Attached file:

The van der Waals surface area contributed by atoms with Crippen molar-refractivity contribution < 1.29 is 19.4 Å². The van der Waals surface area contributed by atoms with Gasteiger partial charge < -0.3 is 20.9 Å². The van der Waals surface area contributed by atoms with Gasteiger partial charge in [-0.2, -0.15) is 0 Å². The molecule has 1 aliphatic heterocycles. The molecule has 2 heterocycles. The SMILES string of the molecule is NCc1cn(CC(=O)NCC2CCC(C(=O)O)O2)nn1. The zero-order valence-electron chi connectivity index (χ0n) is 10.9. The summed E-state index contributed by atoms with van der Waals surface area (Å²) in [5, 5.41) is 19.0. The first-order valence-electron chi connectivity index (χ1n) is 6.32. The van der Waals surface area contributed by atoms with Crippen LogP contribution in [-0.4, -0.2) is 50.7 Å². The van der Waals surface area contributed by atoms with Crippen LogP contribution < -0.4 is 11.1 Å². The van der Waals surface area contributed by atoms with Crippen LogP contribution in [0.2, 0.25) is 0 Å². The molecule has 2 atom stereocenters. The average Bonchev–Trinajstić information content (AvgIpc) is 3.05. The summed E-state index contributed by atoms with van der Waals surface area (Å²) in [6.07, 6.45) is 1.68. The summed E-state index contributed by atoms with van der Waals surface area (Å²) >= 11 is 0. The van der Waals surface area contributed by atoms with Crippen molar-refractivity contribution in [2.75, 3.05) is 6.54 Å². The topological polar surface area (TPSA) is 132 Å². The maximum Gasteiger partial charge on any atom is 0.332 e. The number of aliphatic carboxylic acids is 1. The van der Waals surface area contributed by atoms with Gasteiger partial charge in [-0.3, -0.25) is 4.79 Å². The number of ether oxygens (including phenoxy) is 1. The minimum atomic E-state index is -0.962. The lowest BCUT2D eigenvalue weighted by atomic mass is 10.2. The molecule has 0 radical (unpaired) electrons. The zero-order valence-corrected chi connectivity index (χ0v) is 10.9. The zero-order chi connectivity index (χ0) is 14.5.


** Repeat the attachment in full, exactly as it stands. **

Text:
The van der Waals surface area contributed by atoms with Crippen molar-refractivity contribution < 1.29 is 19.4 Å². The van der Waals surface area contributed by atoms with Gasteiger partial charge < -0.3 is 20.9 Å². The van der Waals surface area contributed by atoms with Gasteiger partial charge in [-0.2, -0.15) is 0 Å². The molecule has 1 aliphatic heterocycles. The molecule has 2 heterocycles. The SMILES string of the molecule is NCc1cn(CC(=O)NCC2CCC(C(=O)O)O2)nn1. The zero-order valence-electron chi connectivity index (χ0n) is 10.9. The summed E-state index contributed by atoms with van der Waals surface area (Å²) in [5, 5.41) is 19.0. The first-order valence-electron chi connectivity index (χ1n) is 6.32. The van der Waals surface area contributed by atoms with Crippen LogP contribution in [-0.4, -0.2) is 50.7 Å². The van der Waals surface area contributed by atoms with Crippen LogP contribution < -0.4 is 11.1 Å². The van der Waals surface area contributed by atoms with Crippen LogP contribution in [0.2, 0.25) is 0 Å². The molecule has 2 atom stereocenters. The average Bonchev–Trinajstić information content (AvgIpc) is 3.05. The summed E-state index contributed by atoms with van der Waals surface area (Å²) in [6.07, 6.45) is 1.68. The summed E-state index contributed by atoms with van der Waals surface area (Å²) >= 11 is 0. The van der Waals surface area contributed by atoms with Crippen molar-refractivity contribution in [2.75, 3.05) is 6.54 Å². The topological polar surface area (TPSA) is 132 Å². The maximum Gasteiger partial charge on any atom is 0.332 e. The number of aliphatic carboxylic acids is 1. The van der Waals surface area contributed by atoms with Gasteiger partial charge in [-0.3, -0.25) is 4.79 Å². The number of ether oxygens (including phenoxy) is 1. The minimum atomic E-state index is -0.962. The lowest BCUT2D eigenvalue weighted by atomic mass is 10.2. The molecule has 0 radical (unpaired) electrons. The zero-order valence-corrected chi connectivity index (χ0v) is 10.9. The zero-order chi connectivity index (χ0) is 14.5.